**2018**, 16, 315–326. [Google Scholar] [CrossRef] - Wang, R.; Li, G.; Ming, M.; Wu, G.; Wang, L. An efficient multi-objective model and algorithm for sizing a stand-alone hybrid renewable energy system. Energy
**2017**, 141, 2288–2299. [Google Scholar] [CrossRef] - Hazem Mohammed, O.; Amirat, Y.; Benbouzid, M. Economical Evaluation and Optimal Energy Management of a Stand-Alone Hybrid Energy System Handling in Genetic Algorithm Strategies. Electronics
**2018**, 7, 233. [Google Scholar] [CrossRef] - Goel, S.; Sharma, R. Optimal sizing of a biomass-biogas hybrid system for sustainable power supply to a commercial agricultural farm in northern Odisha, India. Environ. Dev. Sustain.
**2019**, 21, 2297–2319. [Google Scholar] [CrossRef] - He, L.; Zhang, S.; Chen, Y.; Ren, L.; Li, J. Techno-economic potential of a renewable energy-based microgrid system for a sustainable large-scale residential community in Beijing, China. Renew. Sustain. Energy Rev.
**2018**, 93, 631–641. [Google Scholar] [CrossRef] - Luta, D.N.; Raji, A.K. Optimal sizing of hybrid fuel cell-supercapacitor storage system for off-grid renewable applications. Energy
**2019**, 166, 530–540. [Google Scholar] [CrossRef] - Maleki, A.; Pourfayaz, F. Optimal sizing of autonomous hybrid photovoltaic/wind/battery power system with LPSP technology by using evolutionary algorithms. Sol. Energy
**2015**, 115, 471–483. [Google Scholar] [CrossRef] - Khan, A.; Javaid, N.; Khan, S.; Saba, T.; Khan, W.; Sattar, N.A. Enhanced Differential Evolutionary Algorithm for Optimal Sizing of Stand-alone PV-WT-Battery System considering Loss of Power Supply Probability Concept. In Proceedings of the 10th IEEE GCC Conference and Exhibition, Kuwait, 19–23 April 2019. [Google Scholar]
- Mohammadi, M.; Hosseinian, S.H.; Gharehpetian, G.B. Optimization of hybrid solar energy sources/wind turbine systems integrated to utility grids as microgrid (MG) under pool/bilateral/hybrid electricity market using PSO. Sol. Energy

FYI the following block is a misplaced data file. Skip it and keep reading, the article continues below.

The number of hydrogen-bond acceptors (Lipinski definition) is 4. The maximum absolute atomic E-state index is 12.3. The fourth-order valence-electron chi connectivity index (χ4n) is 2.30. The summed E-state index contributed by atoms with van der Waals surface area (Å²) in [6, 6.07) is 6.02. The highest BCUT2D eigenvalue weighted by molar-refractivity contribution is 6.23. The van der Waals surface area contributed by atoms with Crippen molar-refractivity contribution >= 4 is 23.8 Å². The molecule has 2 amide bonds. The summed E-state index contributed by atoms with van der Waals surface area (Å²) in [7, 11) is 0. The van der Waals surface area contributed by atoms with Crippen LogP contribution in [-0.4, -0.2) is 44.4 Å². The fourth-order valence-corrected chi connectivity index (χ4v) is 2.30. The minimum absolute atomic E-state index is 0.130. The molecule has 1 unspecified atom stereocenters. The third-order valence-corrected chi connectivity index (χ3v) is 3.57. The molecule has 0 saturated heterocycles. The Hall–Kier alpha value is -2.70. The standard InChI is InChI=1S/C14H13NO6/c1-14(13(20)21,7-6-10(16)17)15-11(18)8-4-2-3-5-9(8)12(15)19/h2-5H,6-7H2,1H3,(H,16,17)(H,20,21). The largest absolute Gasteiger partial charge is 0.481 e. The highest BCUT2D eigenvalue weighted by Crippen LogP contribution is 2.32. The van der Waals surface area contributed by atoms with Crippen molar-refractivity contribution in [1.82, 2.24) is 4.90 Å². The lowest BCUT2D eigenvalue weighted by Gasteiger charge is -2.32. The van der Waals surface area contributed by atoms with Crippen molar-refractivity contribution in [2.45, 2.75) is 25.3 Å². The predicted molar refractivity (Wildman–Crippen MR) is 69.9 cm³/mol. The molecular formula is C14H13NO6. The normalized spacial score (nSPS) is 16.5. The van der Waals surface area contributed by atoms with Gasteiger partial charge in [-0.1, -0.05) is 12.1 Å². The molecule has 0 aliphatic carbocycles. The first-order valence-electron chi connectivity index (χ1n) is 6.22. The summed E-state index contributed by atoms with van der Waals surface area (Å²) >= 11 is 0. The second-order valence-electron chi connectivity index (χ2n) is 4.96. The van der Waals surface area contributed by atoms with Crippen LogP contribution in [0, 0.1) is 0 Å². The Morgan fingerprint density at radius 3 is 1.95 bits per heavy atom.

**2012**, 86, 112–125. [Google Scholar] [CrossRef] - Kellogg, W.D.; Nehrir, M.H.; Venkataramanan, G.; Gerez, V. Generation unit sizing and cost analysis for stand-alone wind, photovoltaic, and hybrid wind/PV systems. IEEE Trans. Energy Convers.
**1998**, 13, 70–75. [Google Scholar] [CrossRef] - Rao, R.V.; Savsani, V.J.; Vakharia, D.P. Teaching-learning-based optimization: A novel method for constrained mechanical design optimization problems. Comput.-Aided Des.
**2011**, 43, 303–315. [Google Scholar] [CrossRef] - Arafa, M.; Sallam, E.A.; Fahmy, M.M. An enhanced differential evolution optimization algorithm. In Proceedings of the 2014 Fourth International Conference on Digital Information and Communication Technology and its Applications (DICTAP), Bangkok, Thailand, 6–8 May 2014; pp. 216–225. [Google Scholar]
- Mirjalili, S.; Gandomi, A.H.; Mirjalili, S.Z.; Saremi, S.; Faris, H.; Mirjalili, S.M. Salp Swarm Algorithm: A bio-inspired optimizer for engineering design problems. Adv. Eng. Softw.
**2017**, 114, 163–191. [Google Scholar] [CrossRef] - Sinha, S.; Chandel, S.S. Review of recent trends in optimization techniques for solar photovoltaic-wind based hybrid energy systems. Renew. Sustain. Energy Rev.
**2015**, 50, 755–769. [Google Scholar] [CrossRef] - Javaid, N.; Ahmed, A.; Iqbal, S.; Ashraf, M. Day ahead real time pricing and critical peak pricing based power scheduling for smart homes with different duty cycles. Energies
**2018**, 11, 1464. [Google Scholar] [CrossRef][Green Version] - Katsigiannis, Y.A.; Georgilakis, P.S.; Karapidakis, E.S. Hybrid simulated annealing-tabu search method for optimal sizing of autonomous power systems with renewables. IEEE Trans. Sustain. Energy
**2012**, 3, 330–338. [Google Scholar] [CrossRef] - Mukhtaruddin, R.N.S.R.; Rahman, H.A.; Hassan, M.Y.; Jamian, J.J. Optimal hybrid renewable energy design in autonomous system using Iterative-Pareto-Fuzzy technique. Int. J. Electr. Power Energy Syst.
**2015**, 64, 242–249. [Google Scholar] [CrossRef] - Alsayed, M.; Cacciato, M.; Scarcella, G.; Scelba, G. Design of hybrid power generation systems based on multi criteria decision analysis. Sol. Energy
**2014**, 105, 548–560. [Google Scholar] [CrossRef] - Iran, Ministry of Energy, Statistics on Renewable Met Mast Stations (SATBA). Available online: http://www.satba.gov.ir/en/regions/kerman (accessed on 2 April 2018).

**Figure 6.**Hourly PVs power produced, WTs power produced, and energy storage level of the PV-WT-battery system by EESA during a year at various $LPS{P}^{max}$ values.

**Figure 7.**Breakdown of the total annual cost values of the PV-WT-battery system at various $LPS{P}^{max}$.

**Figure 8.**Hourly PVs’ power produced and energy storage level of the PV-battery system by EESA during a year at various $LPS{P}^{max}$ values.